Digital Resource World News – Urandir News-
There is a humanitarian emergency in northwest Syria in the province of Idlib. The population there was already suffering from the long and brutal civil war that began in 2011, but a new offensive by President Bashar Assad’s forces has driven more than 900,000 civilians from their homes over the past month.
Families on the run are living outdoors. Infants have frozen to death while sleeping. Primitive heaters have burned down tents with children inside.
President Trump has an opportunity to save thousands of lives in Syria – or even tens of thousands – if he speaks out forcefully about this catastrophe. This approach may even work without airstrikes like the ones Trump ordered in 2017 and 2018 after the Assad regime used chemical weapons against civilians.
RUSSIA-BACKED SYRIA OFFENSIVE SEES HUNDREDS OF THOUSANDS JAMMED AT TURKEY BORDER, CHILDREN DYING, UN SAYS
But Trump needs to focus his attention on Syria and act now. Above all, he should insist on Russian agreement to an immediate cease-fire, since Assad’s forces cannot continue their offensive without Russian support.
The best reason to hope that diplomatic pressure can work is that it did once before, when Assad was preparing to launch a similar offensive in Idlib in 2018. That September, Trump sent a tough warning on Twitter to the Syrian dictator. Two weeks later, there was a cease-fire arranged by Russian President Vladimir Putin.
Trump’s warning may have been effective because of the implied threat of tougher measures in the event Putin ignored him.
Trump took action in 2018 because a handful of Syrian-American activists brought the crisis to his attention. Shortly after the cease-fire, Trump explained why he did,
“I was at a meeting with a lot of supporters,” Trump said, “and a woman stood up and she said, ‘There’s a province in Syria with 3 million people. Right now, the Iranians, the Russians and the Syrians are surrounding their province. And they’re going to kill my sister. And they’re going to kill millions of people in order to get rid of 25,000 or 35,000 terrorists.’”
There are, in fact, a lot of terrorists in Idlib. Trump ordered an airstrike last summer to take out some of the most dangerous Al Qaeda operatives in the region. That is the right approach, but Russia, Iran, and Assad do it differently. They deliberately bomb homes, schools, and hospitals to drive civilians away from suspected terrorist bases. Their strategy is to commit one war crime after another.
The woman who stood up and told President Trump about the situation in Syria was Dr. Rim Albezem, a cardiologist from Pennsylvania who left Syria at age 23 to study medicine in the U.S. She and other leaders in the Syrian-American community believed their personal stories would move the president in a way that policy memos never could. They knew that seeing babies choke on poison gas had changed the president’s thinking about Assad’s use of chemical weapons.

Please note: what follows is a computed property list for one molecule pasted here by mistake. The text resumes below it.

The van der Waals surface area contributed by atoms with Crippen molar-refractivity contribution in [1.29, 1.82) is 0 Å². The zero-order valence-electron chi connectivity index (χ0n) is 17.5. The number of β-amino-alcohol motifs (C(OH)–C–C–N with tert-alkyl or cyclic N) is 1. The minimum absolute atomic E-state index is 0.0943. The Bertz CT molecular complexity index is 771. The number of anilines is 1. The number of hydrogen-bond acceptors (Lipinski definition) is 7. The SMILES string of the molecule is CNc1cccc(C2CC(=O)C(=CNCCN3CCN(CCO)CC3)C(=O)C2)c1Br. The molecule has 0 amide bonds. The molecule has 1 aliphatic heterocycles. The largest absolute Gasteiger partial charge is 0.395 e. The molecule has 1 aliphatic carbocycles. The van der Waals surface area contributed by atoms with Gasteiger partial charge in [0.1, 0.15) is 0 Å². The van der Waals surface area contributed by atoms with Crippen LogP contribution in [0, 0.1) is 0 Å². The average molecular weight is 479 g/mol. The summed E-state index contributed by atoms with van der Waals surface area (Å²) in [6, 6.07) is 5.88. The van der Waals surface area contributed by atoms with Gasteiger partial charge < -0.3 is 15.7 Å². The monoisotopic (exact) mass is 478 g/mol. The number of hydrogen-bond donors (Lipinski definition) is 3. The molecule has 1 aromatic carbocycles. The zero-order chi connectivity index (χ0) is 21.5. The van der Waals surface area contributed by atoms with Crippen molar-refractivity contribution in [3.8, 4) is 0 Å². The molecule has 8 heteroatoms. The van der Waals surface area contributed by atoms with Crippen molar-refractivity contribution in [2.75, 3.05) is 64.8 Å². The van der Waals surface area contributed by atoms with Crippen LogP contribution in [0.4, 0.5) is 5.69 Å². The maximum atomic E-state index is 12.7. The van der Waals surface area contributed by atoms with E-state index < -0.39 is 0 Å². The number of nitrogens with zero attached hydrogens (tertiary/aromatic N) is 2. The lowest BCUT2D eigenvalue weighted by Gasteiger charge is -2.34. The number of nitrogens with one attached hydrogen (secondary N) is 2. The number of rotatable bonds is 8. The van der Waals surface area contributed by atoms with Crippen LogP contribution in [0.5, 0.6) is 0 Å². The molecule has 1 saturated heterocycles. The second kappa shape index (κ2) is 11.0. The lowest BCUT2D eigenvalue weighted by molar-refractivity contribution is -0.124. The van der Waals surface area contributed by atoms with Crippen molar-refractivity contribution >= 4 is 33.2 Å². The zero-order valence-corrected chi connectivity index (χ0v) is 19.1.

The challenge for Albezem and her friends was finding a way to connect with the president one-on-one. They decided to reach out to him in a setting where he would be surrounded by his most committed supporters and ready to listen. That meant raising enough money to buy two tickets for a fundraiser at the president’s Mar-a-Lago resort, along with another event for Trump supporters in Indiana.
I saw Albezem this past weekend at a conference of Syrian-American leaders in Chicago. The men and women I met were deeply worried about the situation in Idlib, but had tremendous confidence that President Trump would do the right thing.
The confidence they had in the president was not a matter of partisanship. Throughout the weekend, participants kept saying that they had been lifelong Democrats, but now trusted President Trump to prevent new atrocities in Syria.
In contrast, the people I spoke with expected the contenders for the Democratic presidential nomination to let Russia and Iran call the shots in Syria, just as President Barack Obama had done.
I hope Albezem and other Syrian-American leaders meet with the president as soon as possible to tell him about the emergency in Idlib. I am worried that if Trump does not hear from them personally, he will not focus on Syria.
When a reporter asked the president what he would do about the crisis, Trump seemed to pass the buck to his Turkish counterpart.
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“You have a lot of warring going on right now. A lot of warring going on,” Trump said, “But I’m dealing with President [Recep Tayyip] Erdogan.”
Yet it is Trump’s words, not Erdogan’s, that carry the weight of American power. Above all, Trump needs to get through to Putin, whose air force provides essential support to the Syrian troops and Iranian militias fighting on the ground.
Putin should fear that ignoring Trump will harm the U.S.-Russia relationship and reduce the unusual goodwill that Trump has shown toward Russia.
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It is indispensable for Trump to have a private conversation with Putin in addition to issuing public warnings verbally and on Twitter. Trump should also coordinate with U.S. allies – especially Britain, France and Germany – to reinforce the message that there needs to be an immediate cease-fire in Idlib.
Putin is ruthless, so there’s no guarantee this plan will work. But with so many lives on the line, there is every reason to try.
CLICK HERE TO READ MORE BY DAVID ADESNIK
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